History of the American Negro in the Great World War. His Splendid Record in the Battle Zones of Europe.
Comprehensive history of African American soldiers of the First World War, drawn from official War Department records and contemporary sources by African American poet and journalist W. Allison Sweeney (1851–1921), contributing editor of The Chicago Defender.
This well-illustrated history of blacks in WWI—containing numerous half tone and color illustrations and portraits—includes a brief survey of African American soldiers from the American Revolution through the Civil War and Indian Wars of the frontier plus the Spanish-American War.
Sweeney’s study of the First World War includes much on black heroism in both fighting and support roles, discussions of issues of racism and segregation, plus pleas for better opportunities and treatment of African Americans. On the latter subjects, there are chapters on “Reconstruction and the Negro” by philanthropist Julius Rosenwald, President of Sears and Roebuck, and “An Emancipation Day Appeal for Justice” by Sweeney who later raises the question “Why White Officers over Negro Soldiers?”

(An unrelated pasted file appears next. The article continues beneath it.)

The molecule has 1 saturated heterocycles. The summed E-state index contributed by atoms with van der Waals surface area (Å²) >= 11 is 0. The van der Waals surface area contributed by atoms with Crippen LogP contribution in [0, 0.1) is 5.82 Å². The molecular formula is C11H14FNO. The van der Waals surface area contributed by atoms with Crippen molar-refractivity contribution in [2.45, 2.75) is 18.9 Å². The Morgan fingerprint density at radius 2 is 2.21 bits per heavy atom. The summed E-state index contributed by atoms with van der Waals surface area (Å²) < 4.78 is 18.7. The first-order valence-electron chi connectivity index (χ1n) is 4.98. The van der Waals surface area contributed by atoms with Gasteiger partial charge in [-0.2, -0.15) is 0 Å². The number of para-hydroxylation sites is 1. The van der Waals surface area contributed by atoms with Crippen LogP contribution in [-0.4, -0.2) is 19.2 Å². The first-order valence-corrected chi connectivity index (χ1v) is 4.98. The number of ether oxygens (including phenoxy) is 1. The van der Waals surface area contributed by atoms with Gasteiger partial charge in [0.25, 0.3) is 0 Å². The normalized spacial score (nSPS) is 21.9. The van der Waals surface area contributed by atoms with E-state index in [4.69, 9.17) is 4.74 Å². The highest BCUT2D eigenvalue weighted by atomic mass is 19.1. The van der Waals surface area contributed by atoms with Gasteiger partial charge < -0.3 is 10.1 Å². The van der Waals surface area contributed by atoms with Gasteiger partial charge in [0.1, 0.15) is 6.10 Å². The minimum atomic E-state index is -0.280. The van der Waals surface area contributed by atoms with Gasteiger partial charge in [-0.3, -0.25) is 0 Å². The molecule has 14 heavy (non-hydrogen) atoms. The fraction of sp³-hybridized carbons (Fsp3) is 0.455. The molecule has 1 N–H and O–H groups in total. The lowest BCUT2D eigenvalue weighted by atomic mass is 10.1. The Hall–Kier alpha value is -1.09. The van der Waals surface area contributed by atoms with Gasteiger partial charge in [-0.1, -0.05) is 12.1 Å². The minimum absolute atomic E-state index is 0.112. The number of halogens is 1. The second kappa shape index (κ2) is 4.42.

The services of numerous all-black regiments is discussed too, including a separate chapter on the 370th U.S. Infantry Regiment (Chicago’s “Old Eighth” regiment) which had its own black officers and was part of the all-black Provisional 93rd U.S. Infantry Division that served with distinction under French command.
Description: History of the American Negro in the Great World War. His Splendid Record in the Battle Zones of Europe.
[Chicago?]: [G.G. Sapp], (1919). Color portrait frontispiece, [i]–xx, 21–307pp + numerous half tone and color plates. 9 x 6½ inches. Publisher’s original black cloth with gilt decorated cover and spine; all edges marbled. Light offsetting on endpapers; vertical creases to several preliminary leaves; very good.